Wednesday, March 25, 2020

A housing absorption rate formula—first cut

Housing supply is one of the most misunderstood processes in economics. The reason for this is that the core standard theory of economics is a static one-period model of production with a fixed capital endowment. They confuse the optimal density dwellings, given the fixed capital of one unit of land, with the optimal rate of supply of new dwellings per period of time.

To be clear, the decision to supply existing housing to the rental market at any point in time is short-run production decision given a fixed stock of homes. That is why most homes that exist are not vacant. The marginal cost of renting (compared to keeping vacant) is typically far below the marginal revenue.

Building new homes is instead a capital allocation decision. Land and cash assets must be given up to build new homes. These assets earn a return over time and can be used in future periods instead of the current period. Building too many homes today reduces the return to both existing homes, and homes you can build in the future, by depressing prices and rents.

So how is the optimal rate of new housing determined?

It is clearly not determined by the optimal density, as static models assume. Take a look at the figure below showing a housing subdivision in a street. The static theory says that if you approve a subdivision of five housing lots, you increase the rate of supply per period by five dwellings. They all sell in period one.

In reality, these dwellings do not sell all in period one (i.e. all in one day). They are drip-fed to the market over time, with one possible series of sales shown in the figure below. When I looked at the land banks of Australia’s top eight listed housing developers, the average age of their housing subdivisions and apartment blocks since their first sale, was ten years. The oldest was 25 years! They were still selling housing subdivisions approved in the last millennium. 



This slow rate is optimal because housing developers are rational. Selling faster reduces both the value of the rest of their subdivision and the growth rate of the prices they receive over time. They are giving up future returns if they flood the market today.

What do those future costs look like?

In the figure below we can see the effect of new dwellings sales on market prices and growth. The top line is the counterfactual price path if no new dwellings were supplied. Each additional dwelling when it is sold goes to the highest bidding buyer at that point in time, taking them out of the market and reducing the price to the second bid. This gap between the highest bid and next bid is labelled as alpha, and represents the “thickness” of the market in terms of how many people have bids clustered at the top of the curve. If you rank bidders from highest to lowest and get prices of 1.0, then 0.9, then 0.8, then alpha is -0.1 (the slope of this bid curve when buyers are ranked). If the market is “thicker” the bids might be 1.0, 0.95, 0.9, meaning alpha is -0.05.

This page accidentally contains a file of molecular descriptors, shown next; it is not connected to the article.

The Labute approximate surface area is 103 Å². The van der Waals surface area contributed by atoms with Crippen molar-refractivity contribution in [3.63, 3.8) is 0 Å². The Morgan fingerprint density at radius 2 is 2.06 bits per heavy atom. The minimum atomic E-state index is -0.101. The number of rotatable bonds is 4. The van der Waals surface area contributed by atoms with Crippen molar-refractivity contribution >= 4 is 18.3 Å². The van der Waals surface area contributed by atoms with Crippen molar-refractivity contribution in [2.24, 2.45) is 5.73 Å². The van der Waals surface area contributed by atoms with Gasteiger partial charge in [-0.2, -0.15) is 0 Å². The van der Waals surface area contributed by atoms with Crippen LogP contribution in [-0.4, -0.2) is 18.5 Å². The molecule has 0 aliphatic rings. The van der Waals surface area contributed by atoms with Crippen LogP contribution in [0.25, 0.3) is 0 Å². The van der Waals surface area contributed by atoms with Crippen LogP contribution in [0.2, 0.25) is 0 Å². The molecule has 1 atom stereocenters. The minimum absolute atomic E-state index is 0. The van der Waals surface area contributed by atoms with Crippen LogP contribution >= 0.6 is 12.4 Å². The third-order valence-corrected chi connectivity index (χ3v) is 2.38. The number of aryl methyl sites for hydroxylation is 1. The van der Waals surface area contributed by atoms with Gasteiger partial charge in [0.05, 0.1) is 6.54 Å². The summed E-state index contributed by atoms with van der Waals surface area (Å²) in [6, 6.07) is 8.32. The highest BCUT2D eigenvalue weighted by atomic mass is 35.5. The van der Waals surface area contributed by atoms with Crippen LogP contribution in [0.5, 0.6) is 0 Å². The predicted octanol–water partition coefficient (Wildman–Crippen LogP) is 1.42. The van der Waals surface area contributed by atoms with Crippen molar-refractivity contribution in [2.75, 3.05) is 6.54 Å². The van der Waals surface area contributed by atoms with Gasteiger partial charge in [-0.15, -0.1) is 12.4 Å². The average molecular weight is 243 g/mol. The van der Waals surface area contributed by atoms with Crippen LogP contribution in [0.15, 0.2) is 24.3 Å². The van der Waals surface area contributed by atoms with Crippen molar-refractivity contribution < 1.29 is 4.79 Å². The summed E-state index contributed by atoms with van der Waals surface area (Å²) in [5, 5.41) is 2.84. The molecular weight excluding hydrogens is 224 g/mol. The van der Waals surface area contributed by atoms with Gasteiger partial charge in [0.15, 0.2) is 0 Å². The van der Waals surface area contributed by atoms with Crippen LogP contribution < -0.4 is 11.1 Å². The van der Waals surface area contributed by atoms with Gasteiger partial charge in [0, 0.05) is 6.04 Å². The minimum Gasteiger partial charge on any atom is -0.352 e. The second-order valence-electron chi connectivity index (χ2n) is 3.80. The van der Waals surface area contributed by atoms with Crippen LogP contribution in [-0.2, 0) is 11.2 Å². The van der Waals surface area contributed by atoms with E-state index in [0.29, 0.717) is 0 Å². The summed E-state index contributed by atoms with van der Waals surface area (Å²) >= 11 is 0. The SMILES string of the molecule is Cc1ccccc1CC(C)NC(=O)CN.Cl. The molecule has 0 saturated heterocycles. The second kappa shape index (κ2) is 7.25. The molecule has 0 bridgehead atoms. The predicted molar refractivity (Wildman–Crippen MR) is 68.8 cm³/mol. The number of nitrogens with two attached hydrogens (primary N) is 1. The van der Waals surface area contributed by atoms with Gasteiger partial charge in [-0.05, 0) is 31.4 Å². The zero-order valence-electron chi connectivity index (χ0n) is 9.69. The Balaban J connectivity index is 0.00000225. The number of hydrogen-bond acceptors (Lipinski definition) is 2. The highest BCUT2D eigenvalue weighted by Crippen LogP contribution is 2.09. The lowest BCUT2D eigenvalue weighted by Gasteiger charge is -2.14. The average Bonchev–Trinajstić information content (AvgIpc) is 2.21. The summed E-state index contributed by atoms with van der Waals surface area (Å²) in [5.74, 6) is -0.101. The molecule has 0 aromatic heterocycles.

Each sale at any point in time takes out a buyer and reduces the maximum price. Meanwhile, the other bids grow over time (or not) depending on macro and market factors. The next sale has the same effect, wiping off the next highest bidder and reducing the price, and so on.

So each sale has a pure price effect in terms of alpha. We can add these up on the above figure, and with a rate of sales of three per period, the price effect—the difference between the end of period price on the counterfactual end of period price is three times alpha.

This is standard economic theory, whereby increasing supply per period has a price effect. No surprise there.

But notice something else. The result of this pure price effect is that the price path is flattened compared to the counterfactual. Not only are end of period prices lower, but seen as a path, prices are growing more slowly.

The faster the rate of sales today, the lower future prices tomorrow. In essence, the pure price effect can be reinterpreted as a reduction in the growth rate of prices over time rather than a static price effect.

We can see this in the figure below where we reduce the rate of sales from three per period. Notice that the first lot is sold at a higher price because it is sold later, as is the next lot, with the third lot still to be sold at the end of the chart at an even higher price.




Somewhere between selling zero new dwellings, and selling enough to ensure that prices never rise above costs, is an optimal rate—an absorption rate that maximises returns to landowners from converting their sites to cash by selling lots to residents.

How should we think about what is optimal? Sticking with the basics, we can choose a rate of supply maximises the expected present value of the flow of lots into cash.